In our high-speed-connection world, why bother to read when you can get it all electronically? We make the case for not closing the book.
By Lauren Duzbow
When you can see Atonement in two hours and 10 minutes (enacted by the very appealing James McAvoy, no less) or listen to it on audiotape, why bother working through the 371-page novel? For that matter, why trudge through the newspaper when you can turn on CNN? Why puzzle over a manual when you can YouTube the instructions? Everyone knows the book is always better than the movie, but is there any real advantage to getting your information by reading it?
Yes, according to neuroscience—your mind will most definitely thank you.
Just like muscles, the brain benefits from a good workout. And reading is more neurobiologically demanding than processing images or speech. As you're absorbing, say, this article, "parts of the brain that have evolved for other functions—such as vision, language, and associative learning—connect in a specific neural circuit for reading, which is very challenging," says Ken Pugh, PhD, president and director of research of Haskins Laboratories, which is devoted to the science of language and affiliated with Yale. "A sentence is shorthand for a lot of information that must be inferred by the brain." In general, your intelligence is called to action, as is greater concentration. "We are forced to construct, to produce narrative, to imagine," says Maryanne Wolf, director of the Center for Reading and Language Research at Tufts University and author of Proust and the Squid: The Story and Science of the Reading Brain. "Typically, when you read, you have more time to think. Reading gives you a unique pause button for comprehension and insight. By and large, with oral language—when you watch a film or listen to a tape—you don't press pause."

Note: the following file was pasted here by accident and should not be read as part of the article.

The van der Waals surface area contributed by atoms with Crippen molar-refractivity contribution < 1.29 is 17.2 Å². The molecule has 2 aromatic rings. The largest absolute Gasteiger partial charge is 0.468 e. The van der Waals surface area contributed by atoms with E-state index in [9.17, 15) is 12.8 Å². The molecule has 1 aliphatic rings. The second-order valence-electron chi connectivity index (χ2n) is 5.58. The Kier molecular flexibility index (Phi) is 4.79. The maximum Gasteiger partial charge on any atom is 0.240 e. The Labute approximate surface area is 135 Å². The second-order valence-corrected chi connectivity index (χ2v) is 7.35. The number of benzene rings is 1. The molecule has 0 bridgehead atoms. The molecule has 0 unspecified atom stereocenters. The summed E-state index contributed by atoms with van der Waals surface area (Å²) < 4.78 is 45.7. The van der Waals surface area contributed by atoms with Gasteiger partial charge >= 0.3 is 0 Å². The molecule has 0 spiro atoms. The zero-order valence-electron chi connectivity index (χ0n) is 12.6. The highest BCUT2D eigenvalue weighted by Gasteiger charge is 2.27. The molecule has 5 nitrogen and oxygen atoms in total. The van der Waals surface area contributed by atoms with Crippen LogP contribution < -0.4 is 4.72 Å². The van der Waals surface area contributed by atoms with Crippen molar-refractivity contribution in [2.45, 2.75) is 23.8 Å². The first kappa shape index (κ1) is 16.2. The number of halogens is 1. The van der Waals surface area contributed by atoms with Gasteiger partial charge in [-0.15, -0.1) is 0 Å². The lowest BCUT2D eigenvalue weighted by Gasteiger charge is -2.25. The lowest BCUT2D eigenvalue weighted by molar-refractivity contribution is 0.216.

The benefits of all this mental activity include keeping your memory sharp, your learning capacity nimble, and your mind basically hardier as you age. No one's advising that you toss the DVD player—or books on tape, which, Pugh says, provide more work for your brain than seeing a movie—but print should take up part of your life too. A literate mind is a more complex one. "There's a richness that reading gives you," Wolf says, "an opportunity to probe more than any other medium I know of. Reading is about not being content with the surface." Even when it is superficial (what's a plane ride without a little celebrity gossip?), indulging in a tabloid beats watching TV—just processing the words boosts the brain. "If you had your druthers," Pugh says, "you'd rather be reading."